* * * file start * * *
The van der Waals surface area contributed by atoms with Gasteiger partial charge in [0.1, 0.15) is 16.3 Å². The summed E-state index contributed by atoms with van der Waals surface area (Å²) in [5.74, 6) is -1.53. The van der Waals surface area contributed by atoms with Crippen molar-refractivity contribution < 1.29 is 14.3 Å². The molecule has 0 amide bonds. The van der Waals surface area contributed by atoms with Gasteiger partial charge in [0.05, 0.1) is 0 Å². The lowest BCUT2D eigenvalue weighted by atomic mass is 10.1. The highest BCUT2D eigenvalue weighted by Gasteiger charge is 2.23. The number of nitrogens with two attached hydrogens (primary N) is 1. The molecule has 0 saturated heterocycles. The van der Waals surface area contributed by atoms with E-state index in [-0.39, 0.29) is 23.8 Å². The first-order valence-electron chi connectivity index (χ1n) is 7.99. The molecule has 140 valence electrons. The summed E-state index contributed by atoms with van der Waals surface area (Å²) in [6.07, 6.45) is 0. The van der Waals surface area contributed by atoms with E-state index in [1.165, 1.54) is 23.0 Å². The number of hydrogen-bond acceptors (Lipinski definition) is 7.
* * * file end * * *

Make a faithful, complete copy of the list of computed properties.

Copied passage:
The van der Waals surface area contributed by atoms with Gasteiger partial charge in [0.1, 0.15) is 16.3 Å². The summed E-state index contributed by atoms with van der Waals surface area (Å²) in [5.74, 6) is -1.53. The van der Waals surface area contributed by atoms with Crippen molar-refractivity contribution < 1.29 is 14.3 Å². The molecule has 0 amide bonds. The van der Waals surface area contributed by atoms with Gasteiger partial charge in [0.05, 0.1) is 0 Å². The lowest BCUT2D eigenvalue weighted by atomic mass is 10.1. The highest BCUT2D eigenvalue weighted by Gasteiger charge is 2.23. The number of nitrogens with two attached hydrogens (primary N) is 1. The molecule has 0 saturated heterocycles. The van der Waals surface area contributed by atoms with E-state index in [-0.39, 0.29) is 23.8 Å². The first-order valence-electron chi connectivity index (χ1n) is 7.99. The molecule has 140 valence electrons. The summed E-state index contributed by atoms with van der Waals surface area (Å²) in [6.07, 6.45) is 0. The van der Waals surface area contributed by atoms with E-state index in [1.165, 1.54) is 23.0 Å². The number of hydrogen-bond acceptors (Lipinski definition) is 7.